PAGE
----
Nicola Sturgeon has said Labour is a 'stumbling block' to forming a progressive alliance to defeat the Conservatives at Westminster, as John McDonnell ruled out any "pact or coalition".
The First Minister said she did not believe there would be a formal coalition with Labour, but wanted the SNP to be part of a "progressive alternative" if the parliamentary arithmetic meant it could halt Boris Johnson's government.
But shadow chancellor John McDonnell, who has sparked an internal Labour row over a second independence referendum, today described the SNP as "Tories" and said there would be "no pact or coalition".
Speaking at the official opening of a new renewable energy scheme in Stirling, Ms Sturgeon said: "I think it's even more important now that we try to build that kind of progressive alliance that gets the Tories out because they are intent on taking the country down a catastrophic Brexit path.
"I don't envisage any formal coalition with Labour, but I want the SNP to be part of efforts to get things on to a better track than they are on now.
"The stumbling block to that is Labour. Labour are still on the fence on Brexit and Jeremy Corbyn is abdicating his position of leadership by not giving that clear direction. So we need to get Labour off the fence and then we can look to stopping Boris Johnson in his tracks, hopefully."
But Mr McDonnell, speaking at an event at the Edinburgh Festival Fringe, said: "I have ruled out any pact, any coalition whatsoever. We want a general election - and I say to Boris Johnson - bring it on. I think we’ll go in as a majority Labour government, but if we don’t, and I’ve made this explicitly clear, we will go in as a minority government and we will lay out our programme and seek to implement it.
"If other political parties or individual MPs support our proposals that’s up to them, that’s fine. If they don’t, we’ll go back to the people and if the SNP, the Lib Dems or Change UK, if they don’t support a real living wage, if they don’t support bringing back Surestart centres, if they don't support the funding for the NHS, the funding for a national educational service, if they don’t support that well, we’ll go back to the people and let them explain why they don’t support it.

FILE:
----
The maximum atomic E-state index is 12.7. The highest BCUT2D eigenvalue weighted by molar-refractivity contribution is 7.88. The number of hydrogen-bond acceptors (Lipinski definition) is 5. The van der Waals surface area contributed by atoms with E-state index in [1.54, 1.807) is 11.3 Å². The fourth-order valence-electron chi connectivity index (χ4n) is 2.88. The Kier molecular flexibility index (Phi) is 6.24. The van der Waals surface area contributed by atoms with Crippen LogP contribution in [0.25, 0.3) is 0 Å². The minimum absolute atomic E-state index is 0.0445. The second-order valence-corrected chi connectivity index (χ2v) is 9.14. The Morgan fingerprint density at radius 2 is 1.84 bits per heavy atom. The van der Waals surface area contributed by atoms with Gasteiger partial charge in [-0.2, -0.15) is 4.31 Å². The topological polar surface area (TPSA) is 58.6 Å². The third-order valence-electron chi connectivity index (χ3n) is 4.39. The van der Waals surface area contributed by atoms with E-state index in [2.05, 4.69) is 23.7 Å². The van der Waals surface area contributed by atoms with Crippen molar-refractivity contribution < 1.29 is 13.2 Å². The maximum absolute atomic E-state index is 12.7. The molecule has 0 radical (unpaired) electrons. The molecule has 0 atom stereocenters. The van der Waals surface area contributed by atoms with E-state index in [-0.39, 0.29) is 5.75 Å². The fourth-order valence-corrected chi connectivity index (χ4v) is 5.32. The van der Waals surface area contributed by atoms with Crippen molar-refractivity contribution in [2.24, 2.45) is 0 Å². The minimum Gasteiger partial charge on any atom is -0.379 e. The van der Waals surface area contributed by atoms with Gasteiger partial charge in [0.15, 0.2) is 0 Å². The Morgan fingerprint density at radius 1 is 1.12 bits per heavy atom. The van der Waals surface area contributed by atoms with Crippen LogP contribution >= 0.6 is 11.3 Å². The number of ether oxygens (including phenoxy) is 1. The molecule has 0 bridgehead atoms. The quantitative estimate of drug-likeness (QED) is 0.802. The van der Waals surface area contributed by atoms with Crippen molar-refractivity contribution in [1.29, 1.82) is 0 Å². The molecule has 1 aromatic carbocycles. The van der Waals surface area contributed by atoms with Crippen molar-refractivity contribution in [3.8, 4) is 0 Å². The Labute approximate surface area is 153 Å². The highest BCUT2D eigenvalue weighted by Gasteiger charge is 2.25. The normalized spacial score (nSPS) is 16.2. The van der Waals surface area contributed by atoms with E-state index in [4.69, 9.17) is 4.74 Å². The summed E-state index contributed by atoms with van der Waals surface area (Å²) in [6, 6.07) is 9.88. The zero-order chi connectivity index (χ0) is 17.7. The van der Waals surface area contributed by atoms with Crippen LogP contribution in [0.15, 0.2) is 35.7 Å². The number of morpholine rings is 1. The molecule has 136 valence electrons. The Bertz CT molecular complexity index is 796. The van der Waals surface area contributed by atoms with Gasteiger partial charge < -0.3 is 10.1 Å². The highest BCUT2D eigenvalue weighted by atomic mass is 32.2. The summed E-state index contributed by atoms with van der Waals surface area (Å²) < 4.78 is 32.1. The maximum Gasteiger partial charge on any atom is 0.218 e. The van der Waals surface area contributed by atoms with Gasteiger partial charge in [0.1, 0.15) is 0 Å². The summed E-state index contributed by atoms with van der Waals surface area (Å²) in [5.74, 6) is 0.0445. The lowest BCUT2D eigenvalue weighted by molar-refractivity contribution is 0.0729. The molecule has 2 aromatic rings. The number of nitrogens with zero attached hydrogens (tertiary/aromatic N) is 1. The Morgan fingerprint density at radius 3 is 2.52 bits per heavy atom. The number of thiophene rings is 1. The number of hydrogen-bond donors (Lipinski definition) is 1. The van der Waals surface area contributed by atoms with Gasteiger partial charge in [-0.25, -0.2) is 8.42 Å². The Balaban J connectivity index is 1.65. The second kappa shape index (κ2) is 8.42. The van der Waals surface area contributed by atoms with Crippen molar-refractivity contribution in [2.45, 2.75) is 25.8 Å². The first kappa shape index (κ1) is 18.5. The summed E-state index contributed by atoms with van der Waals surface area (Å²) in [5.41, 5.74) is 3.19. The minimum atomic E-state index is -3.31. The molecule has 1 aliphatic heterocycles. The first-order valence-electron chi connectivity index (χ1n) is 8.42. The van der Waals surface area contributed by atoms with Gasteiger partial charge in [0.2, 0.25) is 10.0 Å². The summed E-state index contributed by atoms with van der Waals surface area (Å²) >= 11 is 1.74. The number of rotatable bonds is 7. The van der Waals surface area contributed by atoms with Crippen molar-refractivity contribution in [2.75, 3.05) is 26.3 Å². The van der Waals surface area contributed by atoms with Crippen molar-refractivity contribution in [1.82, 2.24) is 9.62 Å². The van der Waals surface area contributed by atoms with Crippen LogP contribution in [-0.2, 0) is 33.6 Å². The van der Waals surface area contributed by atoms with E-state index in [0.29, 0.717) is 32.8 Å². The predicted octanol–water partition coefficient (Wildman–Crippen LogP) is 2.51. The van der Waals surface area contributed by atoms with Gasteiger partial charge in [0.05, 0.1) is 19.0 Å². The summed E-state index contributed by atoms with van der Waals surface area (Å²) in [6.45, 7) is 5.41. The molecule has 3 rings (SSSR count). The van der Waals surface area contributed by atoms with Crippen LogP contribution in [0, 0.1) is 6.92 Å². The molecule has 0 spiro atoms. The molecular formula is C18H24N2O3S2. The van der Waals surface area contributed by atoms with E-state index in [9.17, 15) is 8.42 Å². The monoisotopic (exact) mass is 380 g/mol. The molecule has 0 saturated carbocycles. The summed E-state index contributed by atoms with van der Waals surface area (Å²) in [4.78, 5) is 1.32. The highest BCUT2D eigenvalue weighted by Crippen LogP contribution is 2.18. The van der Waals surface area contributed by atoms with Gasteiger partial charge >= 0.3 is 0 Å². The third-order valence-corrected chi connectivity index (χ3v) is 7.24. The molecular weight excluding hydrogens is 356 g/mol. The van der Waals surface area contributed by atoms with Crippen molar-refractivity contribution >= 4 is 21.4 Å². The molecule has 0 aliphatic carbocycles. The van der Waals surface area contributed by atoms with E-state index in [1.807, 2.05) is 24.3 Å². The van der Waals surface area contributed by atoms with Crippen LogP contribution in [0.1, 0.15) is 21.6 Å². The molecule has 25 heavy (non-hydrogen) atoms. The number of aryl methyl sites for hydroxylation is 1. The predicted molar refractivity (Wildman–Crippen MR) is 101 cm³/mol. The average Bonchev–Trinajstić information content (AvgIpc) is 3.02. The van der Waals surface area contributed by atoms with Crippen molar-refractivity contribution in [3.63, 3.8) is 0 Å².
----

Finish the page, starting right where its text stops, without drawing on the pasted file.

"And I think we’ll come back with a resounding majority."
Pressed on why he wouldn't do a deal with the SNP, Mr McDonnell said: "We are a socialist party, they are not. I don’t want to be derogatory, but my own view is I think they’re Tories."
During the 2015 election campaign the Conservative Party ran an effective campaign showing the then Labour leader Ed Milliband in the pocket of the then SNP leader Alex Salmond, to suggest that the parties that might form an alliance in the event of a hung parliament.
The then Prime Minister David Cameron said the billboard campaign warned voters "you could end up with an alliance between the people who want to bankrupt Britain and the people who want to break up Britain".
Earlier Ms Sturgeon did welcome Mr McDonnell's remarks about a Labour government not blocking a request for a second independence referendum, which are contrary to the party's current position.
She said: "John McDonnell's comments, as far as I'm concerned, are a statement of basic democracy. He said that it should be for the Scottish Parliament to decide the timing of an independence referendum and it should be for the Scottish people to decide if Scotland becomes independent or not.
"I'm surprised that anybody thinks that is a controversial statement - it is basic democracy. Westminster governments are perfectly entitled to argue against independence and seek to persuade Scotland not to make that choice but they're not entitled to block the right of the Scottish people to choose."
She added: "If you look at the poll this week, in Scotland, Labour don't have that many voters left at all but of those they do have left, according to that poll 40 per cent or so support independence so the position John McDonnell stated seems to me to be a politically sensible one from Labour's perspective.
"The fact that Scottish Labour seems so opposed to it can only suggest that they are determined to continue their downward spiral that they've been on for the last few years. It seems to me to be inexplicable."